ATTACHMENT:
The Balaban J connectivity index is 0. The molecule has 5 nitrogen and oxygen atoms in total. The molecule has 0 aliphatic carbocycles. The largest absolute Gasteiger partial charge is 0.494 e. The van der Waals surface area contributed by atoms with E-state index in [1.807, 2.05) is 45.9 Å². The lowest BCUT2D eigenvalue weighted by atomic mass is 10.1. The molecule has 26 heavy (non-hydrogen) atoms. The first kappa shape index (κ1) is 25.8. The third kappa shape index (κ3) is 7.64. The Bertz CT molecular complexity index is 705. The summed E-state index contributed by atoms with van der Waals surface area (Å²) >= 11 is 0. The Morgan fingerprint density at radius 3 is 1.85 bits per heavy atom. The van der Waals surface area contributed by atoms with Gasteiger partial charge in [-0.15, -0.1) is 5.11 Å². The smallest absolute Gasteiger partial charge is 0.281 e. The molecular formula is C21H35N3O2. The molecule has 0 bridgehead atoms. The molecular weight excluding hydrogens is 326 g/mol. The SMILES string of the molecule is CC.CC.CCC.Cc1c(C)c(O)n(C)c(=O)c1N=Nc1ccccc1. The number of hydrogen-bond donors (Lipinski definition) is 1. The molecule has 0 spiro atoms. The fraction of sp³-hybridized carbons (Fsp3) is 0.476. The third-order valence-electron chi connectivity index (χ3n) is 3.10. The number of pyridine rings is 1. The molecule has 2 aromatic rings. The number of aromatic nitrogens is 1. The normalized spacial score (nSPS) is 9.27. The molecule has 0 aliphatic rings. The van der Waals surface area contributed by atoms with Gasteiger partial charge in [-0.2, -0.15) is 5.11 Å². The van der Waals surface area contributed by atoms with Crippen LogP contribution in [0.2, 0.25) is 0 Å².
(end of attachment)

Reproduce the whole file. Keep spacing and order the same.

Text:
The Balaban J connectivity index is 0. The molecule has 5 nitrogen and oxygen atoms in total. The molecule has 0 aliphatic carbocycles. The largest absolute Gasteiger partial charge is 0.494 e. The van der Waals surface area contributed by atoms with E-state index in [1.807, 2.05) is 45.9 Å². The lowest BCUT2D eigenvalue weighted by atomic mass is 10.1. The molecule has 26 heavy (non-hydrogen) atoms. The first kappa shape index (κ1) is 25.8. The third kappa shape index (κ3) is 7.64. The Bertz CT molecular complexity index is 705. The summed E-state index contributed by atoms with van der Waals surface area (Å²) >= 11 is 0. The Morgan fingerprint density at radius 3 is 1.85 bits per heavy atom. The van der Waals surface area contributed by atoms with Gasteiger partial charge in [-0.15, -0.1) is 5.11 Å². The smallest absolute Gasteiger partial charge is 0.281 e. The molecular formula is C21H35N3O2. The molecule has 0 bridgehead atoms. The molecular weight excluding hydrogens is 326 g/mol. The SMILES string of the molecule is CC.CC.CCC.Cc1c(C)c(O)n(C)c(=O)c1N=Nc1ccccc1. The number of hydrogen-bond donors (Lipinski definition) is 1. The molecule has 0 spiro atoms. The fraction of sp³-hybridized carbons (Fsp3) is 0.476. The third-order valence-electron chi connectivity index (χ3n) is 3.10. The number of pyridine rings is 1. The molecule has 2 aromatic rings. The number of aromatic nitrogens is 1. The normalized spacial score (nSPS) is 9.27. The molecule has 0 aliphatic rings. The van der Waals surface area contributed by atoms with Gasteiger partial charge in [-0.2, -0.15) is 5.11 Å². The van der Waals surface area contributed by atoms with Crippen LogP contribution in [0.2, 0.25) is 0 Å².